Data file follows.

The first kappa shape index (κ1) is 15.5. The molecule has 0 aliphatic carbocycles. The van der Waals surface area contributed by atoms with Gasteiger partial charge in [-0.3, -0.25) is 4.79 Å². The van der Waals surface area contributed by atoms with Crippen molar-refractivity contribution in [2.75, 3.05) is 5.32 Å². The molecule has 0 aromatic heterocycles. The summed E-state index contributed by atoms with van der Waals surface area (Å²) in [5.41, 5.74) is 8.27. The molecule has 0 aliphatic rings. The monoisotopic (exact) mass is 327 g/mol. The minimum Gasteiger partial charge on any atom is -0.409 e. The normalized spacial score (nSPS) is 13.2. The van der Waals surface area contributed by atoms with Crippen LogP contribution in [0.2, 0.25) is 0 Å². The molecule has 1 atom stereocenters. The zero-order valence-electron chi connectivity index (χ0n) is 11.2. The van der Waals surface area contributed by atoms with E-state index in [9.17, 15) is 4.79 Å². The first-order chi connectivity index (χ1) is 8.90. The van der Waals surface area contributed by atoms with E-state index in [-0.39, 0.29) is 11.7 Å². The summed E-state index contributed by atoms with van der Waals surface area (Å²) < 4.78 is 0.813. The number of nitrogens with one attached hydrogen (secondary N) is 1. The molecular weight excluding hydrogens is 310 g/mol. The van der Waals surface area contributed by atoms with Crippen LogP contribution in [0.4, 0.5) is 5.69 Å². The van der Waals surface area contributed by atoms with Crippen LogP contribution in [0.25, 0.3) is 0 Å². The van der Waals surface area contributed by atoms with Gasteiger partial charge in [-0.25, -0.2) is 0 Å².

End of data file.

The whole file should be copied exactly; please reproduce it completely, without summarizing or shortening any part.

The first kappa shape index (κ1) is 15.5. The molecule has 0 aliphatic carbocycles. The van der Waals surface area contributed by atoms with Gasteiger partial charge in [-0.3, -0.25) is 4.79 Å². The van der Waals surface area contributed by atoms with Crippen molar-refractivity contribution in [2.75, 3.05) is 5.32 Å². The molecule has 0 aromatic heterocycles. The summed E-state index contributed by atoms with van der Waals surface area (Å²) in [5.41, 5.74) is 8.27. The molecule has 0 aliphatic rings. The monoisotopic (exact) mass is 327 g/mol. The minimum Gasteiger partial charge on any atom is -0.409 e. The normalized spacial score (nSPS) is 13.2. The van der Waals surface area contributed by atoms with Crippen LogP contribution in [0.2, 0.25) is 0 Å². The molecule has 1 atom stereocenters. The zero-order valence-electron chi connectivity index (χ0n) is 11.2. The van der Waals surface area contributed by atoms with E-state index in [9.17, 15) is 4.79 Å². The first-order chi connectivity index (χ1) is 8.90. The van der Waals surface area contributed by atoms with E-state index in [-0.39, 0.29) is 11.7 Å². The summed E-state index contributed by atoms with van der Waals surface area (Å²) < 4.78 is 0.813. The number of nitrogens with one attached hydrogen (secondary N) is 1. The molecular weight excluding hydrogens is 310 g/mol. The van der Waals surface area contributed by atoms with Crippen LogP contribution in [0.4, 0.5) is 5.69 Å². The van der Waals surface area contributed by atoms with Crippen LogP contribution in [0.25, 0.3) is 0 Å². The van der Waals surface area contributed by atoms with Gasteiger partial charge in [-0.25, -0.2) is 0 Å².